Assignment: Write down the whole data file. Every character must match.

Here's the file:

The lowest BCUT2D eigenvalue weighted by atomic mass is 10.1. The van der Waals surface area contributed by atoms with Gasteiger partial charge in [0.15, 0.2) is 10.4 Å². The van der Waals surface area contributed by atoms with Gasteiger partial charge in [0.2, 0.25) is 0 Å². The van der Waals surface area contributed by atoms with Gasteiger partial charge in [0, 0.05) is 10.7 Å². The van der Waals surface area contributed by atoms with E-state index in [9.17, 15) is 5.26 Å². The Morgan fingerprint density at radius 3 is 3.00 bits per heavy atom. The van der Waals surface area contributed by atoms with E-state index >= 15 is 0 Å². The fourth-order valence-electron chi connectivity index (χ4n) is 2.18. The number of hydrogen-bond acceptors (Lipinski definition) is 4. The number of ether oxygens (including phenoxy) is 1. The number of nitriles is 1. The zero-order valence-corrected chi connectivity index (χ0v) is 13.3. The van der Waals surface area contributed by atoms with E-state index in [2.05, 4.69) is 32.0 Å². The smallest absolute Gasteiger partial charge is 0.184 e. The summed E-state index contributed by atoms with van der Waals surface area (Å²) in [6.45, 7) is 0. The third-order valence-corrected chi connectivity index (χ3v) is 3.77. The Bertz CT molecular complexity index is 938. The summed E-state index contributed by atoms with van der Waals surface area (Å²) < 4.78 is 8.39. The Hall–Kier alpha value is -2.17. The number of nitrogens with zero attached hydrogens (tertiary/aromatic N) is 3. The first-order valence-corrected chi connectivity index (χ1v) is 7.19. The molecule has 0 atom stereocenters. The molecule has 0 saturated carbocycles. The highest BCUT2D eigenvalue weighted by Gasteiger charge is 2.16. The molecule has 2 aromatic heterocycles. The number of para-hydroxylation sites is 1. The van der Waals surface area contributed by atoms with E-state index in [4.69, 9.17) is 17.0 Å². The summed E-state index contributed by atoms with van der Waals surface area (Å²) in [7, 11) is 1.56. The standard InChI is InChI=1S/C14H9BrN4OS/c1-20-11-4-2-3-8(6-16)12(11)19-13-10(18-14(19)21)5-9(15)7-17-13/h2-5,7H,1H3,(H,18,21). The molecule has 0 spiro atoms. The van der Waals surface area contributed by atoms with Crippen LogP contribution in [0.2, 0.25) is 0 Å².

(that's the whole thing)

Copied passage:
The lowest BCUT2D eigenvalue weighted by atomic mass is 10.1. The van der Waals surface area contributed by atoms with Gasteiger partial charge in [0.15, 0.2) is 10.4 Å². The van der Waals surface area contributed by atoms with Gasteiger partial charge in [0.2, 0.25) is 0 Å². The van der Waals surface area contributed by atoms with Gasteiger partial charge in [0, 0.05) is 10.7 Å². The van der Waals surface area contributed by atoms with E-state index in [9.17, 15) is 5.26 Å². The Morgan fingerprint density at radius 3 is 3.00 bits per heavy atom. The van der Waals surface area contributed by atoms with E-state index >= 15 is 0 Å². The fourth-order valence-electron chi connectivity index (χ4n) is 2.18. The number of hydrogen-bond acceptors (Lipinski definition) is 4. The number of ether oxygens (including phenoxy) is 1. The number of nitriles is 1. The zero-order valence-corrected chi connectivity index (χ0v) is 13.3. The van der Waals surface area contributed by atoms with E-state index in [2.05, 4.69) is 32.0 Å². The smallest absolute Gasteiger partial charge is 0.184 e. The summed E-state index contributed by atoms with van der Waals surface area (Å²) in [6.45, 7) is 0. The third-order valence-corrected chi connectivity index (χ3v) is 3.77. The Bertz CT molecular complexity index is 938. The summed E-state index contributed by atoms with van der Waals surface area (Å²) < 4.78 is 8.39. The Hall–Kier alpha value is -2.17. The number of nitrogens with zero attached hydrogens (tertiary/aromatic N) is 3. The first-order valence-corrected chi connectivity index (χ1v) is 7.19. The molecule has 0 atom stereocenters. The molecule has 0 saturated carbocycles. The highest BCUT2D eigenvalue weighted by Gasteiger charge is 2.16. The molecule has 2 aromatic heterocycles. The number of para-hydroxylation sites is 1. The van der Waals surface area contributed by atoms with E-state index in [4.69, 9.17) is 17.0 Å². The summed E-state index contributed by atoms with van der Waals surface area (Å²) in [7, 11) is 1.56. The standard InChI is InChI=1S/C14H9BrN4OS/c1-20-11-4-2-3-8(6-16)12(11)19-13-10(18-14(19)21)5-9(15)7-17-13/h2-5,7H,1H3,(H,18,21). The molecule has 0 spiro atoms. The van der Waals surface area contributed by atoms with Crippen LogP contribution in [0.2, 0.25) is 0 Å².